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2865 Views 4 Replies Latest reply: Mar 3, 2012 10:21 PM by dgold105
dgold105 Rookie 3 posts since
Dec 14, 2007
Currently Being Moderated

Mar 3, 2012 12:44 AM

Chondral defect in knee & running?

I have been having some minor knee pain for some weeks now. It isn't too bad while running but mainly hurt up and down stairs. Now the pain up and down stairs has for the most part gone away. I get some cracking of the joint from time to time and on some days do get some pain but it seems to be improving. I am a lifetime runner and aside from a week off 3 weeks ago have been running through it. I had an MRI of the knee and it showed a "focal full thickness chondral defect which appears acute at the angle of apex of the patella". It isn't too bad at the moment and I am running with it. My sports med doctor suggested trying some glucosamine and managing my running by pain. He also suggested an optional arthroscopy to clean it up. I was wondering if anyone has had any experience with this kind of injury and whether they have continued to run with it longer term and whether or not they found an arthroscopy helpful.

  • Damien Howell Legend 312 posts since
    Feb 27, 2008
    Currently Being Moderated
    1. Mar 3, 2012 6:55 AM (in response to dgold105)
    Chondral defect in knee & running?

    You should ask your surgeon about "repair" rather than "clean up".  Depending on your age, size, shape of chondral defect there maybe a surigical option that involves repair.  This kind of surgery takes a lot longer to recover from.  In my experience not all orthopedic surgeons feel comfortable performing procedures designed to repair or regenerate cartilage, it is alot easier to trim the damage.  In the meantime consider biking more.  Take a look at this short article Osteoarthritis - Cartilage and Exercise.

    Damien Howell PT, DPT, OCS

  • JamesJohnsonLMT Legend 1,291 posts since
    Aug 23, 2009
    Currently Being Moderated
    3. Mar 3, 2012 8:56 PM (in response to dgold105)
    Chondral defect in knee & running?

    This defect does not appear to be on a load-bearing surface, which means that running should not be contraindicated. While you may have recently felt pain leading to a scan and diagnosis, there is a chance you've had the chondral defect much longer than you know. A study subjecting willing participants to MRI scans showed that a large proportion of subjects without chronic pain have visible "defects" normally associated with chronic pain, throwing a bad light on the association. In other words, the fact that something doesn't look pretty on a scan means nothing in itself. Moreover, many chronic pain patients have no visible defects at all.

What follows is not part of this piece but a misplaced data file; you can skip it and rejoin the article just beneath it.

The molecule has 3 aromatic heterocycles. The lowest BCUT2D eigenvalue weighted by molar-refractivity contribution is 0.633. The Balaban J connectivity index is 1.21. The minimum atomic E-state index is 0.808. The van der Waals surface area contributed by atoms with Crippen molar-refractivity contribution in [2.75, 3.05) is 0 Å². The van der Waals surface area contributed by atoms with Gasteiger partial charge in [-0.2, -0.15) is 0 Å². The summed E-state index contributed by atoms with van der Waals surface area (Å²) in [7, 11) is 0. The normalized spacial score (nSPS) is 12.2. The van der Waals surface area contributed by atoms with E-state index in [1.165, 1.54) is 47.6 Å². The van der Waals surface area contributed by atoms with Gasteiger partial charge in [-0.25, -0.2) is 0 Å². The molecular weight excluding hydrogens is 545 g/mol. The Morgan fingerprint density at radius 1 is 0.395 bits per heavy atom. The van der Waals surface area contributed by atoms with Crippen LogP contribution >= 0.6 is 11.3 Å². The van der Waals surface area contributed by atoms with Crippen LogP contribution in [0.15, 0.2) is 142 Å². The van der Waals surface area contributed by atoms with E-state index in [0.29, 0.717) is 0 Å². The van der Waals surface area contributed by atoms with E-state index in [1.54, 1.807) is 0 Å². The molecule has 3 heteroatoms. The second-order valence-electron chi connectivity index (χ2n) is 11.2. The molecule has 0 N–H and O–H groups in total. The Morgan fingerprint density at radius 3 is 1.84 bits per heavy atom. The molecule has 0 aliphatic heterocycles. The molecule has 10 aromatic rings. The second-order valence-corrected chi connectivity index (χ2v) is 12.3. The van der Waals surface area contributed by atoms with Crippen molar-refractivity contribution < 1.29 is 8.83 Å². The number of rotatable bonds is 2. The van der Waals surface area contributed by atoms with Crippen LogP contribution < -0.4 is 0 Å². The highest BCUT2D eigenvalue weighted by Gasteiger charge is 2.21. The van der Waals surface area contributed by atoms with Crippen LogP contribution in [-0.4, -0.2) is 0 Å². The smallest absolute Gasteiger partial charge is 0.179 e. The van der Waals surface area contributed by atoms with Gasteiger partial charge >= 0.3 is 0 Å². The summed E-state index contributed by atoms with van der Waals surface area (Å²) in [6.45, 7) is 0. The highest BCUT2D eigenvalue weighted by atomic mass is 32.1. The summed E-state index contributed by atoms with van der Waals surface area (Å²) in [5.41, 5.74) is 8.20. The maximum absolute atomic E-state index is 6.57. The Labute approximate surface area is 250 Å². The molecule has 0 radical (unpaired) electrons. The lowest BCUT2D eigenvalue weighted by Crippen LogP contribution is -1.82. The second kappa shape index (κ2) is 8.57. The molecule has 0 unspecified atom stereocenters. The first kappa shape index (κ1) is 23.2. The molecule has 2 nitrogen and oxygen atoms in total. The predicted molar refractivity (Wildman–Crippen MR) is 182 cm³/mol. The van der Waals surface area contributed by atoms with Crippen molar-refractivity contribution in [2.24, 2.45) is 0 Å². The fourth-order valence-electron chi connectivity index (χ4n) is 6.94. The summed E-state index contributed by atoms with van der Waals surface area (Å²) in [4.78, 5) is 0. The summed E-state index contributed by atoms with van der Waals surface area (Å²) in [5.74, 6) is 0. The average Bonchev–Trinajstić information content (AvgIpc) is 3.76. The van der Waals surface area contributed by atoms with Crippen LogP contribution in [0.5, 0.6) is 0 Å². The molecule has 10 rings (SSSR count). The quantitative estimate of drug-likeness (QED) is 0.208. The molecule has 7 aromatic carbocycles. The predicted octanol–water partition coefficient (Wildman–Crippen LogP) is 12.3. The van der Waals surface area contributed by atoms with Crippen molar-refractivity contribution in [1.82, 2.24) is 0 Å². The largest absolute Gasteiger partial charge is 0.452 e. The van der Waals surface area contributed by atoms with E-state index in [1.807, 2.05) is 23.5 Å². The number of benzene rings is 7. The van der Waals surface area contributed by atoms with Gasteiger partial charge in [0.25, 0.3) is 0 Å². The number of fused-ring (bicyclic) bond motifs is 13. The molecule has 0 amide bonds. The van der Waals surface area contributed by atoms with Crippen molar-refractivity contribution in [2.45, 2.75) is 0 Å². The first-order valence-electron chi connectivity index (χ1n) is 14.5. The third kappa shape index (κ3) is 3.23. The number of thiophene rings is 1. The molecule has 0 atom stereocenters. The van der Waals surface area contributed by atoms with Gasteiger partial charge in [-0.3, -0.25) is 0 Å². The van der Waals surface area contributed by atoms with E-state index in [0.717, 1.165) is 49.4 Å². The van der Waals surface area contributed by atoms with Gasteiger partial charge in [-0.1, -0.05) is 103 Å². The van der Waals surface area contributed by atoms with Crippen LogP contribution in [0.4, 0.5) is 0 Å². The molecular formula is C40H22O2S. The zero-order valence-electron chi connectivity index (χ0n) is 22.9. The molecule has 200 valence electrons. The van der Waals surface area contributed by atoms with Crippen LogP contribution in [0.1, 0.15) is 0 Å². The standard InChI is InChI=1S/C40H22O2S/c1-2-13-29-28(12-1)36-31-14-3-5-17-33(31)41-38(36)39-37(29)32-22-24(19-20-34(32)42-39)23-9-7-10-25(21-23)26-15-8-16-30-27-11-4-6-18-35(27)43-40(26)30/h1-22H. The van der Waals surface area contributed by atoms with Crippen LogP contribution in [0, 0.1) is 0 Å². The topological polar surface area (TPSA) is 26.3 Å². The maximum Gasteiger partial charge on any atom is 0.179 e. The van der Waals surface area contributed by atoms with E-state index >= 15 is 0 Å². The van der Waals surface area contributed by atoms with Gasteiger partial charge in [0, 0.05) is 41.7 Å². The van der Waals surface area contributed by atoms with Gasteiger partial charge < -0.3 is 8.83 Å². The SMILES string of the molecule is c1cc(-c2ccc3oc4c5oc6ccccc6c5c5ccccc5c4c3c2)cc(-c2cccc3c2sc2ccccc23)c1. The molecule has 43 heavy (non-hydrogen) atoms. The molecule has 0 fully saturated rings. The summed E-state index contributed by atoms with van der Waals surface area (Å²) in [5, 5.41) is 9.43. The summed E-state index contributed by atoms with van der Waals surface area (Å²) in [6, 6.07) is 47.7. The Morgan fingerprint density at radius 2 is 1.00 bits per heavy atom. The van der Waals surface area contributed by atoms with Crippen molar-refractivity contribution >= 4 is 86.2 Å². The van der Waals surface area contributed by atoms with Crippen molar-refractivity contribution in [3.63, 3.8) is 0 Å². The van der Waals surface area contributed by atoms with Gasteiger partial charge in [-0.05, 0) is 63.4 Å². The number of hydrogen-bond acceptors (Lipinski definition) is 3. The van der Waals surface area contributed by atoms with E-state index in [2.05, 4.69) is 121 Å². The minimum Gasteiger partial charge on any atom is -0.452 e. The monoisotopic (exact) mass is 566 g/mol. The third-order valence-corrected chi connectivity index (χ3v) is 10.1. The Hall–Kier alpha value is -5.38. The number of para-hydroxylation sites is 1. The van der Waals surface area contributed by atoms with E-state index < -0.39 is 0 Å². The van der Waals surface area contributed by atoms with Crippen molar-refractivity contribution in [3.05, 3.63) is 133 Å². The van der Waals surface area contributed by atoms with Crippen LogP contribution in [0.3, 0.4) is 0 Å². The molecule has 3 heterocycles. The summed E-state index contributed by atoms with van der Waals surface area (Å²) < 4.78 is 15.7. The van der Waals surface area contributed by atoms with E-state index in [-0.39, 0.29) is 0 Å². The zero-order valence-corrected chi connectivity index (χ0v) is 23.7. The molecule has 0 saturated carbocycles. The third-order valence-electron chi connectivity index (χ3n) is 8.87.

I'm willing to bet your December/January push had more to do with throwing your quads out of whack, tightening the muscles and possibly inducing some temporary tracking errors, evidenced by your report of lessening rather than increasing pain over the time since. In light of this outcome, your doc would have difficulty pressing for any major surgery, as it appears he is understandably reluctant to do. They often relent when the patient presses too hard, but I'll give you credit for letting it play out and not demanding surgery.


    Arthroscopic "cleanup" surgery is fairly common and uneventful for the general population, but its success for runners is not guaranteed. I've seen it fail and end running careers, although the original damage is partly to blame. If you read up on articular cartilage repairs, you will find that some procedures are still in the experimental phase. There are other procedures to rebuild cartilage that sometimes result in the production of non-load-bearing fibrocartilage that is an unsuitable replacement for load-bearing hyaline cartilage. Caveat Emptor.


    Glucosamine has been shown by some - but not all - studies to help, particularly in combination with chondroitin. Hylauronic acid (only of high quality), MSM and SAM-e are also recommended. There have been supplements that include all of these, but I can't vouch for quality or efficacy, since absorption of supplements is difficult to guarantee. Putting something in a pill does not mean it will wind up where you want it to go. Again, caveat emptor.


    One recommendation that cannot fail, is to look into an anti-inflammatory diet, avoiding foods tied to infl ammation and chronic pain, including most refined foods, fried foods, many grains, starches, sugars, and omega 6 nut/seed oils that are common in the average diet. There is growing evidence that high quality omega-3 oils, some herbs, and ginger family roots such as ginger and turmeric, are powerful preventatives to painful inflammatory conditions such as joint pain, when incorporated into your regular diet. Ginger contains cox-2 inhibiting substances, without the side-effects of concentrated pain drugs, and has even been found effective for arthritis.

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